Add To Favorites
During Victorian times, valentines were really elaborate! Find out more about these historic valentines and design your own Victorian-style cards.
How did Valentine’s Day begin? There are several stories. Some say that it goes back to the Roman feast of Lupercus, the god who protected wolves and crops. Others say it comes from the good deeds of Saint Valentine who may have helped a blind girl to see or because he performed marriages in secret. The holiday also is the beginning of spring, when birds choose their mates.
Whatever the origins of this holiday, making and giving fancy valentines became very popular at the turn of the 19th century. There were even books to help people write valentine poems. At about this time, mass-produced cards became more affordable. Study photographs of valentines from this time period. Some museums have collections of these historic documents.
Victorian Valentines had a distinctive look. They were often lacy with paper cutouts trimmed with ribbons and gold leaf. Some had visual or literal puns written on them, such as "bee mine" or "forget me knot." Some had very flowery prose such as "Accept this tribute of my love" or "In love, I hope to conquer." There were often layers of fabric or paper, or something popped up.
Choose decorative craft items such as foil paper, paper doilies, material scraps, ribbon, pressed flowers, feathers, and gift-wrap pieces. Use your imagination! Compose your valentine prose or a poem with Crayola Colored Pencils. Fold the paper of your choice in half to make a card.
Design the card with your colored pencils.
Draw more designs if you wish, or outline areas or borders. Cut out shapes from collage materials and paper in contrasting colors with Crayola Scissors. To cut a simple heart, fold a piece of paper over and cut half of a heart shape, then unfold it. Use the hole that is left from the cutout, too.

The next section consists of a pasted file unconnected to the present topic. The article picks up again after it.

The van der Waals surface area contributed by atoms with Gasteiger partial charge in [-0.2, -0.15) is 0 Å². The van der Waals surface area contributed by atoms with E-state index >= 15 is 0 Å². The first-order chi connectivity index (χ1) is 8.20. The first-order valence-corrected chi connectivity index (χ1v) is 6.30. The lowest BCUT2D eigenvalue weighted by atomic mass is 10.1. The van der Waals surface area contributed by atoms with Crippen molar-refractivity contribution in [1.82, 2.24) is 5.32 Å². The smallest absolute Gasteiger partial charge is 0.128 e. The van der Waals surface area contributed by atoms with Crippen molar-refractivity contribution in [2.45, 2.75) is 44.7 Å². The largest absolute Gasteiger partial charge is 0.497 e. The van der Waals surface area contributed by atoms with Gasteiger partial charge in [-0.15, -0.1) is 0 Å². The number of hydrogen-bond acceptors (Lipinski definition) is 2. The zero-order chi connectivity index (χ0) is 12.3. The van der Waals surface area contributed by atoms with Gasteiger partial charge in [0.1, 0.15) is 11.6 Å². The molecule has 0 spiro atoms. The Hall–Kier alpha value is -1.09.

Attach shapes and collage materials to your card with Crayola School Glue.
Write your message or poem on the card with Crayola Fine Tip Markers.
Highlight your card with Crayola Glitter Glue. Air dry flat. Happy Valentine’s Day!
This powerful diorama pays tribute to Dr. Martin Luther King, Jr. Celebrate his historic civil rights speech on the step
Add To Favorites
Open the golden door of Ellis Island and explore the history of immigration in the United States.
Explore cultures through clothing, using a variety of Crayola Colored Pencils and construction paper to make 3-D models
Delve into the history and culture of China! Research geography, inventions, or other aspects, then sculpt a symbolic di
Learn about Japan---its geography, culture, sports, and industries? Decorate a fan with symbols of the country, past or
Use ordinary wooden clothespins to create original versions of Guatemalan worry dolls. These minipeople hold important p
Display the 7 principles of Kwanzaa in a one-of-a-kind accordion window book.
Bring on the bagpipes! Gather the clan! Students create an original tartan plaid, and craft a kilt or scarf with the fab